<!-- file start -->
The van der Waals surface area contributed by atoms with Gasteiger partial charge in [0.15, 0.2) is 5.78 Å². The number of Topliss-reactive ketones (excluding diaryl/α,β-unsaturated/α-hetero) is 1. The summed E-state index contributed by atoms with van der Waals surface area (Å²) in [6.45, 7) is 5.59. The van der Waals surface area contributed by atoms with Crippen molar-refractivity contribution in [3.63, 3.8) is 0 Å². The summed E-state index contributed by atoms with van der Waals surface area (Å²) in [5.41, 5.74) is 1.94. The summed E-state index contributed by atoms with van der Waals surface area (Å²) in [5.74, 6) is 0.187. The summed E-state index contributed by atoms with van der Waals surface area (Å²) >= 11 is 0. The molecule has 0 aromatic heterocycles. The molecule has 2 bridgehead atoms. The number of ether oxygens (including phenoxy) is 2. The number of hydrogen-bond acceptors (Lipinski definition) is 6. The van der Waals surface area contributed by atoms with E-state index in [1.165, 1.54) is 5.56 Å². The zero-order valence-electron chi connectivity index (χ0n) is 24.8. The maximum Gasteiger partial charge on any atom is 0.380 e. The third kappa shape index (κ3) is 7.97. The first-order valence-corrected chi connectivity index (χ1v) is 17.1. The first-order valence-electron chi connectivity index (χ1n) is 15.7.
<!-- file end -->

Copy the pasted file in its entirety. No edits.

The van der Waals surface area contributed by atoms with Gasteiger partial charge in [0.15, 0.2) is 5.78 Å². The number of Topliss-reactive ketones (excluding diaryl/α,β-unsaturated/α-hetero) is 1. The summed E-state index contributed by atoms with van der Waals surface area (Å²) in [6.45, 7) is 5.59. The van der Waals surface area contributed by atoms with Crippen molar-refractivity contribution in [3.63, 3.8) is 0 Å². The summed E-state index contributed by atoms with van der Waals surface area (Å²) in [5.41, 5.74) is 1.94. The summed E-state index contributed by atoms with van der Waals surface area (Å²) in [5.74, 6) is 0.187. The summed E-state index contributed by atoms with van der Waals surface area (Å²) >= 11 is 0. The molecule has 0 aromatic heterocycles. The molecule has 2 bridgehead atoms. The number of ether oxygens (including phenoxy) is 2. The number of hydrogen-bond acceptors (Lipinski definition) is 6. The van der Waals surface area contributed by atoms with E-state index in [1.165, 1.54) is 5.56 Å². The zero-order valence-electron chi connectivity index (χ0n) is 24.8. The maximum Gasteiger partial charge on any atom is 0.380 e. The third kappa shape index (κ3) is 7.97. The first-order valence-corrected chi connectivity index (χ1v) is 17.1. The first-order valence-electron chi connectivity index (χ1n) is 15.7.